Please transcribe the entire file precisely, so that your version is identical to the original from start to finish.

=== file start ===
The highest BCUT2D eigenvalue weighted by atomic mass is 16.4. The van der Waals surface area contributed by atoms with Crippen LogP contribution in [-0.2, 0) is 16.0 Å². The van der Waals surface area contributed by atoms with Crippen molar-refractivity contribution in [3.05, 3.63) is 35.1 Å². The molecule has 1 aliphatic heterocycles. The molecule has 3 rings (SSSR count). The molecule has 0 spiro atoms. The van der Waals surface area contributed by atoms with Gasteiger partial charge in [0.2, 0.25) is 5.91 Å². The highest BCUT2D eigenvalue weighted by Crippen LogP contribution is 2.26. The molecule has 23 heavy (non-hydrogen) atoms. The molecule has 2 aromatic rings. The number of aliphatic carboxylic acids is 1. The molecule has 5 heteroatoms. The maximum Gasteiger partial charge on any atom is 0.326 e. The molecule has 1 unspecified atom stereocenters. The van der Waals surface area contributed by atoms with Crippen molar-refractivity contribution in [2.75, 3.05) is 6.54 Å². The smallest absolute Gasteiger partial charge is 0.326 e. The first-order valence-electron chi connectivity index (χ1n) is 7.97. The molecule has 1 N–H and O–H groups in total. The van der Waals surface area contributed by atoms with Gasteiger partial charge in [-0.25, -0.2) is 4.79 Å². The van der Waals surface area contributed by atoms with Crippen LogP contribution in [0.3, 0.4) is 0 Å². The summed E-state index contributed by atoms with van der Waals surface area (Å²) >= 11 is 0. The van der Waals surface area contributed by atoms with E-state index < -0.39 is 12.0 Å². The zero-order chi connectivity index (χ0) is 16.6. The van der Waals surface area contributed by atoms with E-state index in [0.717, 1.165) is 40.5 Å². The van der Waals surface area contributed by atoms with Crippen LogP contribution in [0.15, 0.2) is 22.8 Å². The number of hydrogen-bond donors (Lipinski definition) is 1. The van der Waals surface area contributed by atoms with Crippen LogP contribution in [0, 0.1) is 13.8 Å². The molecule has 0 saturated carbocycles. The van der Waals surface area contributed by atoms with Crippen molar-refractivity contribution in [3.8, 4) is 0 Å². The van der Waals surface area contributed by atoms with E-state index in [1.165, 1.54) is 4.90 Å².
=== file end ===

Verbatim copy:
The highest BCUT2D eigenvalue weighted by atomic mass is 16.4. The van der Waals surface area contributed by atoms with Crippen LogP contribution in [-0.2, 0) is 16.0 Å². The van der Waals surface area contributed by atoms with Crippen molar-refractivity contribution in [3.05, 3.63) is 35.1 Å². The molecule has 1 aliphatic heterocycles. The molecule has 3 rings (SSSR count). The molecule has 0 spiro atoms. The van der Waals surface area contributed by atoms with Gasteiger partial charge in [0.2, 0.25) is 5.91 Å². The highest BCUT2D eigenvalue weighted by Crippen LogP contribution is 2.26. The molecule has 23 heavy (non-hydrogen) atoms. The molecule has 2 aromatic rings. The number of aliphatic carboxylic acids is 1. The molecule has 5 heteroatoms. The maximum Gasteiger partial charge on any atom is 0.326 e. The molecule has 1 unspecified atom stereocenters. The van der Waals surface area contributed by atoms with Crippen molar-refractivity contribution in [2.75, 3.05) is 6.54 Å². The smallest absolute Gasteiger partial charge is 0.326 e. The first-order valence-electron chi connectivity index (χ1n) is 7.97. The molecule has 1 N–H and O–H groups in total. The van der Waals surface area contributed by atoms with Gasteiger partial charge in [-0.25, -0.2) is 4.79 Å². The van der Waals surface area contributed by atoms with Crippen LogP contribution in [0.3, 0.4) is 0 Å². The summed E-state index contributed by atoms with van der Waals surface area (Å²) >= 11 is 0. The van der Waals surface area contributed by atoms with E-state index < -0.39 is 12.0 Å². The zero-order chi connectivity index (χ0) is 16.6. The van der Waals surface area contributed by atoms with E-state index in [0.717, 1.165) is 40.5 Å². The van der Waals surface area contributed by atoms with Crippen LogP contribution in [0.15, 0.2) is 22.8 Å². The number of hydrogen-bond donors (Lipinski definition) is 1. The van der Waals surface area contributed by atoms with Crippen LogP contribution in [0, 0.1) is 13.8 Å². The molecule has 0 saturated carbocycles. The van der Waals surface area contributed by atoms with Crippen molar-refractivity contribution in [3.8, 4) is 0 Å². The van der Waals surface area contributed by atoms with E-state index in [1.165, 1.54) is 4.90 Å².